Causes of Bad Wheel Alignment
Alignment problems sometimes seem like they come out of nowhere. One day your car is fine and the next you are sawing the steering wheel back and forth trying to keep it between the lines. Most likely, you just did not notice the issue until it became too big to ignore. The cause of your problem is most likely one of these three occurrences.
- Pot Holes
- Cumulative Wear on Suspension and Steering Components
When a good shop aligns your wheels, they will also check for any damage to the suspension or steering components to make sure whatever brought you in doesn’t happen again.
How Alignment is Measured: Camber, Toe, and Caster
At MasterTech, we perform a computerized alignment check which evaluates the following factors against the factory recommendations for your vehicle.
- Camber: If you look at your car from the front you can sometimes notice an inward or outward tilt of the tires. This is called positive or negative camber. Camber issues often are the result of worn bearings or ball joints.
- Toe: Toe is the measurement describing the angle of your tires. With the steering wheel straight, both front tires should be pointed directly ahead. Any variation is a problem with the toe.
- Caster: A bit more complicated, caster refers to the angle of your steering axis and can either be positive or negative. Every vehicle has a recommended caster to help with cornering, ride stability, and general steering.
All three of these factors contribute to alignment issues differently, and all three should be checked when wheel alignment is performed on your car.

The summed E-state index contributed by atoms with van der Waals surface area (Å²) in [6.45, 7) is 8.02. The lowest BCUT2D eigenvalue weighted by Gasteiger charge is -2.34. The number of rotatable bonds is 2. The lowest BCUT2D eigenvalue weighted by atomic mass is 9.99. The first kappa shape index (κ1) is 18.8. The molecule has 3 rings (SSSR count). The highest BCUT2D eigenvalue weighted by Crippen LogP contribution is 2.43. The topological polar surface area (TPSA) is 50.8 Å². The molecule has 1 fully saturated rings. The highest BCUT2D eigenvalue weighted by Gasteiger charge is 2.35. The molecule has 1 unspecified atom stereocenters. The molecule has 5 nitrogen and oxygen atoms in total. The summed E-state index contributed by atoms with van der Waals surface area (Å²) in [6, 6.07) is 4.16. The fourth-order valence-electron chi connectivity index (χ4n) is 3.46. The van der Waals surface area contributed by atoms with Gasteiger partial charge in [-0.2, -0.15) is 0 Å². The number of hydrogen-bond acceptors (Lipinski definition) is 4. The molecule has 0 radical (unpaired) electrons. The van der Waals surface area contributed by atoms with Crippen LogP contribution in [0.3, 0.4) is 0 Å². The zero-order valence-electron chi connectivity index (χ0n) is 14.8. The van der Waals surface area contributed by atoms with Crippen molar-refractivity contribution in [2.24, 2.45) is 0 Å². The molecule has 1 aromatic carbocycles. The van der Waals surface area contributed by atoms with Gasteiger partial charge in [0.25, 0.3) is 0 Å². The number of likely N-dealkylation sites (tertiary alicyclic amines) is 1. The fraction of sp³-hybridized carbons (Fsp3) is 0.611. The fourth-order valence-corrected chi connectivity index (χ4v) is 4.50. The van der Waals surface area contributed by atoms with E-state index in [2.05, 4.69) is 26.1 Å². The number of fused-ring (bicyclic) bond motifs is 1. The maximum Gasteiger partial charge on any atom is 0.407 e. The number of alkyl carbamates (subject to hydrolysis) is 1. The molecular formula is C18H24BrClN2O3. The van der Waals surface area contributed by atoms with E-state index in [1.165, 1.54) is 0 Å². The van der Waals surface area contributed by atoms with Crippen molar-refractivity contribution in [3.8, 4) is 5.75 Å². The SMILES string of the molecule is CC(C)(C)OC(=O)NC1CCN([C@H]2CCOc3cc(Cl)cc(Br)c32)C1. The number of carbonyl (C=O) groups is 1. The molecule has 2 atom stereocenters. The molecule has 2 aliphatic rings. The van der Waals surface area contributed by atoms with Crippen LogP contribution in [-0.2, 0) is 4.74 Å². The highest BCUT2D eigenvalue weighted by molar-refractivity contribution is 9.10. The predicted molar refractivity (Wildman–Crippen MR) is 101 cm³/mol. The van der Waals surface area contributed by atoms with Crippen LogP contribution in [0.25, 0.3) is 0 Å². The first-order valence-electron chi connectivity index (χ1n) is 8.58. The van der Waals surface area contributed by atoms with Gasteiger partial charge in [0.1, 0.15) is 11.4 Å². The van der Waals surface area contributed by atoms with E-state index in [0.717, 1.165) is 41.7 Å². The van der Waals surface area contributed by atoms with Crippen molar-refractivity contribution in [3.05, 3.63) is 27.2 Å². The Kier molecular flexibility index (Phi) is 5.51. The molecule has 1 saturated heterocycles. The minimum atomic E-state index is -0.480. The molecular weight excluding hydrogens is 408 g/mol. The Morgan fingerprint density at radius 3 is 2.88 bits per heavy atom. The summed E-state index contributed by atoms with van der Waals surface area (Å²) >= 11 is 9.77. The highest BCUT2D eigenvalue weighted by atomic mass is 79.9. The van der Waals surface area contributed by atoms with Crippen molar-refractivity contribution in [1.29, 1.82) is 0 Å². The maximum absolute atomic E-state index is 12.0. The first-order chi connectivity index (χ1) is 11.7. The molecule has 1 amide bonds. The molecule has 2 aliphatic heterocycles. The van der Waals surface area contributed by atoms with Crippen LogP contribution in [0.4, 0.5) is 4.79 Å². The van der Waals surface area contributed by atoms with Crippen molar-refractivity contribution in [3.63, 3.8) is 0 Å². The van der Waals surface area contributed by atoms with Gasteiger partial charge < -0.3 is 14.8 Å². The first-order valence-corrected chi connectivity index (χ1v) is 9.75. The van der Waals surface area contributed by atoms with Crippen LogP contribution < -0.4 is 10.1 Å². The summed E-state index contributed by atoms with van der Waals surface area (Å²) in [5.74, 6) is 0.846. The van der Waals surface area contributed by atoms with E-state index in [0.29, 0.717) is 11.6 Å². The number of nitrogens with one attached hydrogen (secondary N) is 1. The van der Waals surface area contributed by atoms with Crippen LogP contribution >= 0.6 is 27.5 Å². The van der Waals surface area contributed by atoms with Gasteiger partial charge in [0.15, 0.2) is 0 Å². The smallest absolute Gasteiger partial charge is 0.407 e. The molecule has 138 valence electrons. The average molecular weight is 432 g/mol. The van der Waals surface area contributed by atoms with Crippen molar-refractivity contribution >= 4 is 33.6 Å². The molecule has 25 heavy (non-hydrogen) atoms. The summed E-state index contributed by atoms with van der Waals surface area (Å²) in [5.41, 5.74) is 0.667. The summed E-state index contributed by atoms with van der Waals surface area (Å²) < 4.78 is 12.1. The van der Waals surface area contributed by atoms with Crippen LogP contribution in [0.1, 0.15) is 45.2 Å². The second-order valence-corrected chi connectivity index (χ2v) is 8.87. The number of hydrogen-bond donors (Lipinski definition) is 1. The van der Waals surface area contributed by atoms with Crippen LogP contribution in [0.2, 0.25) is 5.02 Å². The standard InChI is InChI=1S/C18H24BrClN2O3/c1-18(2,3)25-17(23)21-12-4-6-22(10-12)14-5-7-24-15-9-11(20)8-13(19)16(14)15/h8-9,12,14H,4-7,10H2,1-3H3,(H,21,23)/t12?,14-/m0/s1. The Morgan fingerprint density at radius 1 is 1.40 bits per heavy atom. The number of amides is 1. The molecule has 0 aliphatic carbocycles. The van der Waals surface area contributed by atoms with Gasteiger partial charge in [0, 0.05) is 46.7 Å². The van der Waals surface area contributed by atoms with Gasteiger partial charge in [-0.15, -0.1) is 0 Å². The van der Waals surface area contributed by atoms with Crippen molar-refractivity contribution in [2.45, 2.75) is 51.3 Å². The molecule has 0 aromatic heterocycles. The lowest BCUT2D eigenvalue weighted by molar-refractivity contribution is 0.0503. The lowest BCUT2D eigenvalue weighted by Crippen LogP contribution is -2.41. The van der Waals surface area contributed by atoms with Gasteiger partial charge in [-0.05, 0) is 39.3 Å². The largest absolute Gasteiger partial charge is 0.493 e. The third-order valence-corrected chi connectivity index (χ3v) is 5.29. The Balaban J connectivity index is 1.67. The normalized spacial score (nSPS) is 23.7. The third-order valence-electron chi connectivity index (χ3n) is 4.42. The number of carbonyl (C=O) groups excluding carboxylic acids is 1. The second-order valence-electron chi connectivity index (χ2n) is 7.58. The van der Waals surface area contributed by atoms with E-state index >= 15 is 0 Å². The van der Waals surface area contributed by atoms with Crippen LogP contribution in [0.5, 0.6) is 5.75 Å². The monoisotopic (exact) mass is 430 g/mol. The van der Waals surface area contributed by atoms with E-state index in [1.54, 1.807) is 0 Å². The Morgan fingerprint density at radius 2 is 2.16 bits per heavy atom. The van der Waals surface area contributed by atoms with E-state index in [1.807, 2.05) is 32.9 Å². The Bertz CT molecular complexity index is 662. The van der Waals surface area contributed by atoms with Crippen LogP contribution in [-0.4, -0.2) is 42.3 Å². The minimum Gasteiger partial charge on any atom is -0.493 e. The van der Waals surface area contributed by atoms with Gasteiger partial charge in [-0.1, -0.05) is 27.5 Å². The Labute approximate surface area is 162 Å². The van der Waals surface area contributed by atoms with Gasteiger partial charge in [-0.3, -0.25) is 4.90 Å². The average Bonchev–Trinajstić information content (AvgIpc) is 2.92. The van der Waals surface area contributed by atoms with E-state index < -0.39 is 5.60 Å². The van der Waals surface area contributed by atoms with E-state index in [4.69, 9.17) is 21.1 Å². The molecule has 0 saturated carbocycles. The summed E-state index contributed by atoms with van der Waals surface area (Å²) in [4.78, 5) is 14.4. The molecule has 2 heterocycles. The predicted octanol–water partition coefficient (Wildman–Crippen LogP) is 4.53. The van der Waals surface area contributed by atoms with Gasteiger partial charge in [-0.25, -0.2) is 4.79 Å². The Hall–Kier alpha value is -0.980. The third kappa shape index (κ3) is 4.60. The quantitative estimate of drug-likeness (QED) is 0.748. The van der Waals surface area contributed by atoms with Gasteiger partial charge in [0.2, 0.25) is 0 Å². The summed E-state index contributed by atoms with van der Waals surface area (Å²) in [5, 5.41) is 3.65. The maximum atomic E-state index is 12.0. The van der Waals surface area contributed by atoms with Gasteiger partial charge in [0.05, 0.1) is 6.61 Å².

Front End Alignment
A front end alignment adjusts the angles of the front two wheels only. Many vehicles do not have adjustable rear wheels, making a four wheel alignment unnecessary. Still, the technician should be checking that the rear wheels line up with the front wheels when performing any adjustment, including a front end only service.
For vehicles with four-wheel independent suspension, all four wheels should be aligned during service. So should any front wheel drive car with adjustable rear wheels. When all four wheels are making contact with the road at the proper angles, your car handles better and drives more smoothly. This is especially important for four-wheel drive and all-wheel drive cars.
Many cars have complicated suspensions made up of control arms and bushings for the rear wheels, making rear adjustment necessary at times. For these vehicles, rear wheel alignment is definitely a necessity.
Tire Balancing May Reduce Tire Wear
Tire balancing is another way to improve the way your vehicle drives. Once a tire is mounted on a wheel, it must be balanced to ensure the entire wheel rotates evenly. A computerized balancing machine spins your tire and determines how much weight to add to take out any wobble. Occasionally these weights come detached while driving and are lost. If this happens, stop in, and we will get you balanced in no time.